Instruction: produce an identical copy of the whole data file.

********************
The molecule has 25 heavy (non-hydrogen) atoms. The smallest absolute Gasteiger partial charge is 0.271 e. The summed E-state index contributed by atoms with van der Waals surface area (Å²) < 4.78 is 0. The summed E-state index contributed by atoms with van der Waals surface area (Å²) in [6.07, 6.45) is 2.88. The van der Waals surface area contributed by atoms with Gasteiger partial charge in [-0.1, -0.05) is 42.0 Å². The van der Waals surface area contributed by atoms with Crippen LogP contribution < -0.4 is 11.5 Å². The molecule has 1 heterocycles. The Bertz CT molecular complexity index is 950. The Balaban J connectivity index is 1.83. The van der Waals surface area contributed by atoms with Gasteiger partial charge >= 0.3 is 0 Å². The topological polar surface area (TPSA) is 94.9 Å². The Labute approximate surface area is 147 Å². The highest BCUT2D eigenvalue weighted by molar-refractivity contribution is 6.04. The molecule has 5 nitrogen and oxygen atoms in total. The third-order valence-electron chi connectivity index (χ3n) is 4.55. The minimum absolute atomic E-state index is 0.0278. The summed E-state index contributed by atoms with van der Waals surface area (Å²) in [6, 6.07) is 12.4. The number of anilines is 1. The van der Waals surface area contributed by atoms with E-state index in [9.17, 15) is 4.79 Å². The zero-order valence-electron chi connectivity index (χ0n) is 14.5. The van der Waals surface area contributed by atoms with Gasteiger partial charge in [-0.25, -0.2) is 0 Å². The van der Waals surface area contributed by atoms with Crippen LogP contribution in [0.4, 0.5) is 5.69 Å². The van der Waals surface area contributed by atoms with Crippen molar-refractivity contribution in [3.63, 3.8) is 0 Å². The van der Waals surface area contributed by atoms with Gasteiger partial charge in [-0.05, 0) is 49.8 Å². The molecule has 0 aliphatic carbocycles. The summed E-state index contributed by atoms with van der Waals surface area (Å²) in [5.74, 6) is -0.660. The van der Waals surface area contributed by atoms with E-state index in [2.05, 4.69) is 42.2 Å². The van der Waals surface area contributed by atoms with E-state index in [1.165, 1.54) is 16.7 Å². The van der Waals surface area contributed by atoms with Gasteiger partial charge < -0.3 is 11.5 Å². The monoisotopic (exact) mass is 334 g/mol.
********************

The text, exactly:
The molecule has 25 heavy (non-hydrogen) atoms. The smallest absolute Gasteiger partial charge is 0.271 e. The summed E-state index contributed by atoms with van der Waals surface area (Å²) < 4.78 is 0. The summed E-state index contributed by atoms with van der Waals surface area (Å²) in [6.07, 6.45) is 2.88. The van der Waals surface area contributed by atoms with Gasteiger partial charge in [-0.1, -0.05) is 42.0 Å². The van der Waals surface area contributed by atoms with Crippen LogP contribution < -0.4 is 11.5 Å². The molecule has 1 heterocycles. The Bertz CT molecular complexity index is 950. The Balaban J connectivity index is 1.83. The van der Waals surface area contributed by atoms with Gasteiger partial charge >= 0.3 is 0 Å². The topological polar surface area (TPSA) is 94.9 Å². The Labute approximate surface area is 147 Å². The highest BCUT2D eigenvalue weighted by molar-refractivity contribution is 6.04. The molecule has 5 nitrogen and oxygen atoms in total. The third-order valence-electron chi connectivity index (χ3n) is 4.55. The minimum absolute atomic E-state index is 0.0278. The summed E-state index contributed by atoms with van der Waals surface area (Å²) in [6, 6.07) is 12.4. The number of anilines is 1. The van der Waals surface area contributed by atoms with E-state index in [9.17, 15) is 4.79 Å². The zero-order valence-electron chi connectivity index (χ0n) is 14.5. The van der Waals surface area contributed by atoms with Gasteiger partial charge in [-0.25, -0.2) is 0 Å². The van der Waals surface area contributed by atoms with Crippen LogP contribution in [0.4, 0.5) is 5.69 Å². The van der Waals surface area contributed by atoms with Crippen molar-refractivity contribution in [3.63, 3.8) is 0 Å². The van der Waals surface area contributed by atoms with Gasteiger partial charge in [-0.05, 0) is 49.8 Å². The molecule has 0 aliphatic carbocycles. The summed E-state index contributed by atoms with van der Waals surface area (Å²) in [5.74, 6) is -0.660. The van der Waals surface area contributed by atoms with E-state index in [2.05, 4.69) is 42.2 Å². The van der Waals surface area contributed by atoms with E-state index in [1.165, 1.54) is 16.7 Å². The van der Waals surface area contributed by atoms with Gasteiger partial charge < -0.3 is 11.5 Å². The monoisotopic (exact) mass is 334 g/mol.